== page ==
“How can we?” Markov’s voice pleaded. “We’re only ordinary people. We need you, Keith. You must return to lead usl”

“No, Kirill,” he said firmly. “You’ll have to lead them. It’s all up to you now. You and Jo.”

He waited for a reply.

“Ten seconds to retrofire,” Federenko’s glum voice tolled. “I can’t do it,” Markov answered at last “You must come back. You must!”

“Too late, Kirill. It’s in your hands now. You’ve got to change them–all of them. Change the world for me, Kirill.”

Federenko broke in, “Tarewell, Shtoner. You are a very brave and very foolish man. Good luck.”

“So long, Nikolai. Stay in training.”

“Keithl” Markov’s voice begged.

Stoner turned off the radio and watched the Soyuz. Its retro-rockets puffed soundlessly, a brief flare against the dark, and the craft slid away, silently speeding off, dwindling until it was lost against the stars.

He turned back to the alien, swallowed hard against the rawness in his throat. He tried to rub bis aching eyes, but his hand bumped against the sealed visor of his helmet. Shrugging, he went back to describing everything he could see. And as he did so, he wondered, Could he be frozen too? Not dead? Can we revive him someday?

He knew that human medical science knew of no way to revive a frozen body, not without rupturing the cells and killing the person. That was for the future. With a grim smile, Stoner thought, Maybe I’ll shame them into making progress on that front, as well.

Jo sat stiffly in her chair before the communications console, the tears dried from her eyes, leaving no trace of emotion on her face except the smudges down her cheeks. The other technicians, row after row of them at their consoles, tried not to glance in her direction as they directed Federenko’s return flight toward the landing area at Karaganda, some six hundred kilometers to the east.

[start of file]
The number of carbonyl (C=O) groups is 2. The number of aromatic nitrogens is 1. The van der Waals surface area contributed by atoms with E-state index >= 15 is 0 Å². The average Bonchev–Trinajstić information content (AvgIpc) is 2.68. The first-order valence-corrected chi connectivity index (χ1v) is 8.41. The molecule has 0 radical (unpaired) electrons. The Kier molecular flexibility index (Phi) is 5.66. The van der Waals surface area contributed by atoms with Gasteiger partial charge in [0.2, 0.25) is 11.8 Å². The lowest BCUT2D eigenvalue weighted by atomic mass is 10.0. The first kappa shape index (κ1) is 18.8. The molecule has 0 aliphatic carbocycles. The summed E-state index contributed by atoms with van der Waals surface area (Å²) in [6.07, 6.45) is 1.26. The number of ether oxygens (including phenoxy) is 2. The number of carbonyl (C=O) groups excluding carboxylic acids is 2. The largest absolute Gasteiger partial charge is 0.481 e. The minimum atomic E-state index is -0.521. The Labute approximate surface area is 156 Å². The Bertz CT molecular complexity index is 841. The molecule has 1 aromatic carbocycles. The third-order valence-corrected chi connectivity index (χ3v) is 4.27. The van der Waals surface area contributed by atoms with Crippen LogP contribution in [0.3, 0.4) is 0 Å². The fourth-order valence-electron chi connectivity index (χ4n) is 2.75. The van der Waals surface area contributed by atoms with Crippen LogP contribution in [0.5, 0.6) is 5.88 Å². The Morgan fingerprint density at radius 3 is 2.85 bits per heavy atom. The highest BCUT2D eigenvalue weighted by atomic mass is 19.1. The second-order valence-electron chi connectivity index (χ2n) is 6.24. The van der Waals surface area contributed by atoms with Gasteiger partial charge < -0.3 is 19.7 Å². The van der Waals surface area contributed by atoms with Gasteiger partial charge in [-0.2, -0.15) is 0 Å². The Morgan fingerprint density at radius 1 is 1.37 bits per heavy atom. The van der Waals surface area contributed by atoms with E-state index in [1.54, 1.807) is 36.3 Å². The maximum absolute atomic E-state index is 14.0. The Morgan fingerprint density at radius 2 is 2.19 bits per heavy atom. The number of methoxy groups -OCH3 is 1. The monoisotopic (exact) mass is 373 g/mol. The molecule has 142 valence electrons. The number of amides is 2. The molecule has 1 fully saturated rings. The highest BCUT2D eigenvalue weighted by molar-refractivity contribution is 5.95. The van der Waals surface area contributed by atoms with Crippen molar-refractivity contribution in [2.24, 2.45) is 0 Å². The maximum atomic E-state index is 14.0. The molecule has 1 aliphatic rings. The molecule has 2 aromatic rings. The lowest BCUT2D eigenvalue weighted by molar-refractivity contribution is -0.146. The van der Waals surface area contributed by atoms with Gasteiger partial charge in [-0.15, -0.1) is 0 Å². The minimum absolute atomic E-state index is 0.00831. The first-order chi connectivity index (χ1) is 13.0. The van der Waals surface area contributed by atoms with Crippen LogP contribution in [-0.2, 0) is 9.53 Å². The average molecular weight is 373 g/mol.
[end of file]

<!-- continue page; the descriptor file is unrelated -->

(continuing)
Markov sat beside her, blank-faced, his eyes a million miles away. Stoner’s voice was weaker as it rasped, static-streaked, from the console speaker. He was describing the spacecraft’s interior as emotionlessly as a lecturer detailing an archaeological specimen.

Markov seemed to shake himself into awareness. He reached into his pockets for a cigarette, muttering, “He’s made his decision. There’s nothing we can do about it.”

She looked at the Russian and saw that his eyes were filled with tears.

“He isn’t dead,” Jo said softly. “He won’t die . . . not unless we fail him. We can reach him, bring him back to us, bring him back to life.”